The winners of the 2014 Saul Bell Design Award were announced recently at an awards ceremony and dinner here in Albuquerque. The awards ceremony was the culmination of a year of creation, submission, and deliberation. Here are the spectacular winners:
Igor Salnikov of Ekaterinburg, Russian Federation, was given the honor of first place in the Gold/Platinum category. Igor’s “Nautilus” ring is crafted of 18k yellow gold and embellished with 550 white diamonds, 178 sapphires, 26 rubies, 12 emeralds, 18 tsavorites, five quartz crystals, and one citrine. The ring is also decorated with carved golden elements and the central part of the ring spins. The large quartz crystals act as magnifying glasses, allowing detailed consideration of all the fine elements inside the ring.
Andrea Koenig-Carnahan of Louisville, Kentucky describes her experience making “Surrender,” the second-place winner in the Gold/Platinum category: “It demanded all I had and still pushed me further. It was only when I stopped trying to do it logically, and surrendered and entered the mindset of the piece, that it all came together.”
Hollowware/Art Objects Category
Aleksandr Maryaskin of Yorktown, Virginia created the remarkable “Silver Filigree Vanity Mirror,” which took first place in the Hollowware/Art Objects category. The mirror is handmade from rendered U.S. quarters, which were melted into ingot form then rolled into wire and hand-pulled to the appropriate sizes. The frame was made first, and each decorative piece was handmade and added individually.
Second place in the Hollowware/Art Objects category was awarded to Sue Aygarn Kowalski for her beautifully crafted “Oil Can Teapot.” Sue says of her creative approach, “The functional work I make advocates for aesthetic experience over speed and efficiency, for skill over blind use, for self reliance over dependencies, and for an absolute love of process.”
Silver/Argentium® Silver Category
Valerie Jo Coulson of Pequea, Pennsylvania has this to say about her gorgeous necklace, “The Cynosure II,” which won the Silver/Argentium® Silver category: “By virtue of the principle of Sacred Geometry, that which is intrinsic in the very order of nature itself, both biological and cosmic, The Cynosure emerged. Known also as the North Star, it is defined as something that attracts attention by its interest and brilliance.”
Bruce Hartman’s “Carnelian Wave Pendant” was the second-place winner in this category. The piece features a center stone that was relief carved by hand to create a wave texture and then frosted to a matte finish. The stone was back-carved to lighten its tone, and gold leaf was added to the back of the stone to enhance and brighten the stone’s color. Silver granules and tube bezels for the diamonds’ settings were attached to a silver inlay piece that was formed to flow into the center of the carving. Finally, a tube rivet attached to the granule inlay goes through the stone and bezel to hold all three pieces of the design together.
Merry-Lee Rae of Freedom, California created “Bobcat Secret,” the first-place winner in the Enamel category. Merry-Lee shared these thoughts about her extraordinary enamel work, “Bobcat crossing my path. Residing in the Bobcat’s locket is the sleeping, dreaming secret.” The piece is cloisonné with 18K granulation and sapphires.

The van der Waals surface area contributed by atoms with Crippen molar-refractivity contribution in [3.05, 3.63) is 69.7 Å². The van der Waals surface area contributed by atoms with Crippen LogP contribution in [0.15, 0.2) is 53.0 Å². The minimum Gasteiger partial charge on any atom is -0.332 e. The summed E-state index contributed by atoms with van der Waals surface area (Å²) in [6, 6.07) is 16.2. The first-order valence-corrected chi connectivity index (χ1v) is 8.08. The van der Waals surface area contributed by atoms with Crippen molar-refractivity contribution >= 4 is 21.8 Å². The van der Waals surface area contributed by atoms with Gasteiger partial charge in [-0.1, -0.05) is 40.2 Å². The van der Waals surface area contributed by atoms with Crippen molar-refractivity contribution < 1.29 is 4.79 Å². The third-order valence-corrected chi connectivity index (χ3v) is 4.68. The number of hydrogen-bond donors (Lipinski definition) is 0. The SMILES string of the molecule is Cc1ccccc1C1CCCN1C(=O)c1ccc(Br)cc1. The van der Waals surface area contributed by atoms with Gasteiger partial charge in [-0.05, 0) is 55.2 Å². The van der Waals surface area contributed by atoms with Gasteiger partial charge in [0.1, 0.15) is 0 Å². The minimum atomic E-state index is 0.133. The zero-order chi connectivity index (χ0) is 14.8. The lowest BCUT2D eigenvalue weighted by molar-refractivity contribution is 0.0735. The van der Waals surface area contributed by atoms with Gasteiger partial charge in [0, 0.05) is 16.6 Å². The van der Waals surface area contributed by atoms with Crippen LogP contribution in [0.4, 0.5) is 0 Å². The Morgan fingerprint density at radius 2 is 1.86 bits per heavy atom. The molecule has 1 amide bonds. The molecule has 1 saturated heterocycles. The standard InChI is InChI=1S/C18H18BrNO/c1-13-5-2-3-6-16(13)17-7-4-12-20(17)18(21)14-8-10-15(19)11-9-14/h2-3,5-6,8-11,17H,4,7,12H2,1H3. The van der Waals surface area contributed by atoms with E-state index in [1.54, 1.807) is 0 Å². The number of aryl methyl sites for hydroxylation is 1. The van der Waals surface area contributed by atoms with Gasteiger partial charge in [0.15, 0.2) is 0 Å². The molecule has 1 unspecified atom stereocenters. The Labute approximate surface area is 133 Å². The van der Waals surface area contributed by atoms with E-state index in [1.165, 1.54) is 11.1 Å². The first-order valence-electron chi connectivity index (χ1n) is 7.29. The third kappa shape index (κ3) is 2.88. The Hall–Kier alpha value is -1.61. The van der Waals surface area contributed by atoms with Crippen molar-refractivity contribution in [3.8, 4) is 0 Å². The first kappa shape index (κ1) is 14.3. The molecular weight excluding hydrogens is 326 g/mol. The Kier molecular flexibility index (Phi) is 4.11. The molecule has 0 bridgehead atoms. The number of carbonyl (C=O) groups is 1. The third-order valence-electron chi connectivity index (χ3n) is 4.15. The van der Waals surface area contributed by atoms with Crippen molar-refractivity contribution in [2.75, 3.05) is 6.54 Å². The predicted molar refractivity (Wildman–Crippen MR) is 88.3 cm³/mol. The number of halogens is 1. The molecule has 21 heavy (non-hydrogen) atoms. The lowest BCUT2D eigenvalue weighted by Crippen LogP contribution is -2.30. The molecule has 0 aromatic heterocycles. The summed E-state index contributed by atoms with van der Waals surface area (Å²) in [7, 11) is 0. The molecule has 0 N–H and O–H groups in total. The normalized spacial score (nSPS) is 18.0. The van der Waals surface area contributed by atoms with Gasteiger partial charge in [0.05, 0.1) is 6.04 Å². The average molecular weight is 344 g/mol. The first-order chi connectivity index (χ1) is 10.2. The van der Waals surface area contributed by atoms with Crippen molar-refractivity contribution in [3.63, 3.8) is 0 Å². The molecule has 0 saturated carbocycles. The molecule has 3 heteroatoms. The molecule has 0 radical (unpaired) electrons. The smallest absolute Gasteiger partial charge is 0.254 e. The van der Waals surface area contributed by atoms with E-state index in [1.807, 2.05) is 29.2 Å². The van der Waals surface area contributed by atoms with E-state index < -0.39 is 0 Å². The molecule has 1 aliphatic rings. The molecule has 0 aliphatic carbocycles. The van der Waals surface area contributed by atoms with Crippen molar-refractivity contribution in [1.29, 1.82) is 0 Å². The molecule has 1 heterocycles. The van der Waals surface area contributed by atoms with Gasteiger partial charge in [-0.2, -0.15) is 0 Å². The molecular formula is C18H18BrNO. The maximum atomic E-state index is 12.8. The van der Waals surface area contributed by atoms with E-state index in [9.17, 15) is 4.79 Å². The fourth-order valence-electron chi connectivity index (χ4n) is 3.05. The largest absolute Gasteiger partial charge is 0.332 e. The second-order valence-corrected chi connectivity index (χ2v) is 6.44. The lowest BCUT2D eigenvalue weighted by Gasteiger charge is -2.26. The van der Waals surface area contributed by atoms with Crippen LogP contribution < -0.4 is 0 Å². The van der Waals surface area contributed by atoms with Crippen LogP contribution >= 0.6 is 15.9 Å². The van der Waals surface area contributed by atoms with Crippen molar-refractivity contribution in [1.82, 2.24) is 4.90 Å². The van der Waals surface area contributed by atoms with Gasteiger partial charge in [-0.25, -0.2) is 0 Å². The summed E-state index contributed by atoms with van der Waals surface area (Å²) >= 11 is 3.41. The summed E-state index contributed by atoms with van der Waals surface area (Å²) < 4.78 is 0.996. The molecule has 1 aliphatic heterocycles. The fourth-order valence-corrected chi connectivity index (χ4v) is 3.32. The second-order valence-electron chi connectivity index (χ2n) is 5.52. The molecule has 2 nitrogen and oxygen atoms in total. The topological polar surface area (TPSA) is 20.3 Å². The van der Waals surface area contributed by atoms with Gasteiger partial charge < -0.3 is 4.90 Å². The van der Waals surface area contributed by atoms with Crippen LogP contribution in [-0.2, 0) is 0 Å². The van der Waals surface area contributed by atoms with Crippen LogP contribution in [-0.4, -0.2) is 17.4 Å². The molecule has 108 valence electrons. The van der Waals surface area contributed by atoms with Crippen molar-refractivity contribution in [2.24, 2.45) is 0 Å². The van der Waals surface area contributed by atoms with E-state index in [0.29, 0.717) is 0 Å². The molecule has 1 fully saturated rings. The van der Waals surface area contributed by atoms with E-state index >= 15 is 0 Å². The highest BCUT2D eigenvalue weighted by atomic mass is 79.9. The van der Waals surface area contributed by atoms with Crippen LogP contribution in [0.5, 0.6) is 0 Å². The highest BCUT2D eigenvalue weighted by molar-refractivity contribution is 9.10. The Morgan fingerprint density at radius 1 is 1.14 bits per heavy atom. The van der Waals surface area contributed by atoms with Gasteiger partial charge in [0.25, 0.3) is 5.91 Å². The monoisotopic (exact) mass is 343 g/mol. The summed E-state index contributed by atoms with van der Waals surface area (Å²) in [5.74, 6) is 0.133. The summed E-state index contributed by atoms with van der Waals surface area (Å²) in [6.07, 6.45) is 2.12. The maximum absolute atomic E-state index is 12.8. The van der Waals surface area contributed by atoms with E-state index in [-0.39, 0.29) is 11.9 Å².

“Mandarine Fish” by Artem Kutyrev of Ekaterinburg, Russian Federation was the Enamel category second-place winner. Artem applied the technique of stained-glass enamel in this ring. He placed small LED lights inside the ring to highlight the transparency of the enamel. The fins, eyes, and tail of the fish are movable, and the ring is made of 18K gold set with diamonds and colored gemstones.
Alternative Metals/Materials Category
Zoltan David of Bee Cave, Texas had this to say about his exquisitely crafted Alternative Metals/Materials, first-place winning piece, “Celestial Winds”: “The law of attraction was my inspiration—that force that binds and balances all things. Some call it gravity. Some call it love. I call it God.”
“It Begins” by Elysha Roberts of Vineyard Haven, Massachusetts was created through experimentation with materials and fabrication processes. In order to create her unusual necklace, Elysha researched scientific floral etchings and microphotography, and found that these works referenced patterns found in nature while abstracting them to create a sense of awe and wonderment.
Metal Clay Category
Christi Anderson of Marana, Arizona created the Metal Clay category first place-winning bracelet, “Door to My Dreams.” “The door panels are constructed in fine silver with gold as hardware to make the fine details stand out,” she writes. “This piece is symbolic of the time passing in our life. I’ve moved around quite a bit and each new house has a different door and a different chapter in my life. I’ve collected door images for 20 years, and each door in my bracelet is actually out there.”
“Slavik Tales: Leshy” by Anna Mazon of Crakow, Poland was the Metal Clay category second-place winner. As the title suggests, the pendant was inspired by Slavic folklore: “Leshy” is a woodland spirit who protects wild animals and forests. The piece is made of bronze, copper, and silver metal clay and is adorned with peridots and sapphires.
Emerging Jewelry Artist Category
The Emerging Jewelry Artist category is reserved for emerging designers, 18 years of age or younger. This category places no limitation on media used and requires only that the finished piece is wearable jewelry adornment and is fabricated by the entrant.
Do these stunning pieces inspire you to get busy in your studio? Be sure to visit the Saul Bell Design Award Competition website to browse fourteen years of SBDA boundary-breaking design!